When I was in kindergarten there was an evil old bitch… excuse me I meant teacher! Who had it in her mind that I would fake feeling dizzy so that I could get attention from my Mom and everyone else. This teacher didn’t realize is that it is normal for people with juvenile diabetes to feel dizzy or sick multiple times a day because diabetics experience a polarization of many blood sugars throughout the day.
One minute, you can have a blood sugar of 35 and, within an hour or so, be 400. Basically, one minute you feel like you’re going to pass out or have a heart attack from low blood sugar, and the next you feel like you’re going to throw up and, well, then pass out.
There was this one day when I was in class, and I felt like the world was spinning all around, and all I wanted to do was lie down on the floor. I knew this feeling very well. I knew I was low.
I told my teacher, Mrs. Dumbitchass, that I felt low and I needed to have my Mom check my blood sugar. My Mom was a volunteer at the school because she knew that schools were not equipped to deal with type one diabetics, so, she always wanted to be close by so that she could save my life.
Mrs. Dumbitchass told me, “Angela, if you make me call your Mom over from the other class to come into ours to check your blood sugar and if you’re not low, I’m going to have a long talk with your Mom about you making up feeling low because you want people to pay attention to you and get special treatment.” She then said, “There are a lot of times you say you’re low and you’re not.”
I thought to myself that I should just say I’m fine because my teacher’s mad at me and I should want to please her because she’s an adult… but then I thought, this lady needs to shut the fuck up! Who the hell is she to tell me I’m making up how I feel?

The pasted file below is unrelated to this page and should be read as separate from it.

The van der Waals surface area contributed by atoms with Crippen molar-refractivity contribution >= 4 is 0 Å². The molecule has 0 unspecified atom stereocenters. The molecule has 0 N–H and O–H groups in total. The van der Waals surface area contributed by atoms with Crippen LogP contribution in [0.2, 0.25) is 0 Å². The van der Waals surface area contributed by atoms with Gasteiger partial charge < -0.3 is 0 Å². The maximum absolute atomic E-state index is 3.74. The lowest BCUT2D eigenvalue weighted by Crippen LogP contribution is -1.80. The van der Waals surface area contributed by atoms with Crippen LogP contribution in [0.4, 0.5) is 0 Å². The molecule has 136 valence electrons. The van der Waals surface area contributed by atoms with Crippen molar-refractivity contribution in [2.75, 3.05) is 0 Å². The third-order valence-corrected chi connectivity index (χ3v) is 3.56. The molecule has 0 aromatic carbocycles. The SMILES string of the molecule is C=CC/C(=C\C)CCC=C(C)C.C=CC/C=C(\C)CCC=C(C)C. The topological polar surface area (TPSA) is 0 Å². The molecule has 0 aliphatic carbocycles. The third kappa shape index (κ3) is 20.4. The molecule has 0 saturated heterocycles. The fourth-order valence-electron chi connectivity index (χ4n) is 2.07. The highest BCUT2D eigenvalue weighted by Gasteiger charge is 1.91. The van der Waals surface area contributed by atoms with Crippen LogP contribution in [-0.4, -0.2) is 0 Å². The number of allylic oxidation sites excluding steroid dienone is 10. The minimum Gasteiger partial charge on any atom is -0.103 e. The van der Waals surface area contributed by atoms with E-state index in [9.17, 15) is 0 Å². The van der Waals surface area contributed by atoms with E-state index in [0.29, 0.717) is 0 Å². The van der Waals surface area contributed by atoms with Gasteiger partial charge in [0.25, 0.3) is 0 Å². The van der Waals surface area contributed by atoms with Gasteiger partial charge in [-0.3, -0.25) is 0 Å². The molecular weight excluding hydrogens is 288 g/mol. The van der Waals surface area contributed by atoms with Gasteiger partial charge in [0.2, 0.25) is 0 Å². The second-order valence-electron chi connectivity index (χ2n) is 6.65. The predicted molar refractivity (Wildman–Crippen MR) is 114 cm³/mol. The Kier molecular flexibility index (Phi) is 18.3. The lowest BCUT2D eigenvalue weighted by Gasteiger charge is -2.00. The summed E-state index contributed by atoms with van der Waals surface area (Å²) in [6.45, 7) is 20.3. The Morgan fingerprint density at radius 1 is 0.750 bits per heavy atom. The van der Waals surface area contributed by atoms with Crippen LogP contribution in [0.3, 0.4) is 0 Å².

I politely said to Mrs. Dumbitchass, “I need you to call my Mom over.”
She called my Mom over from the other classroom that she was helping out and my Mom checked my blood sugar and I was in the early 50s (which is really bad).
I can still remember the icky way my teacher looked. It was a nice combo of “Oh wow, Angela could’ve passed out, had a seizure, or died; if her Mom didn’t get called over soon enough!” and “I’m a terrible human being for trying to intimidate a small child.”
What Mrs. Dumbitchass failed to realize, is that type one diabetes takes a toll on you mentally and physically. Often people experience extreme mental fog, sadness, exhaustion, migraines, insomnia, and nauseous even when their blood sugar is normal.
I’ve always had this fantasy of seeing ole’ Dumbitchass and telling her, “You could’ve killed me! You could’ve killed a five-year-old. Do you feel good about that bitch… cough, I meant teacher.”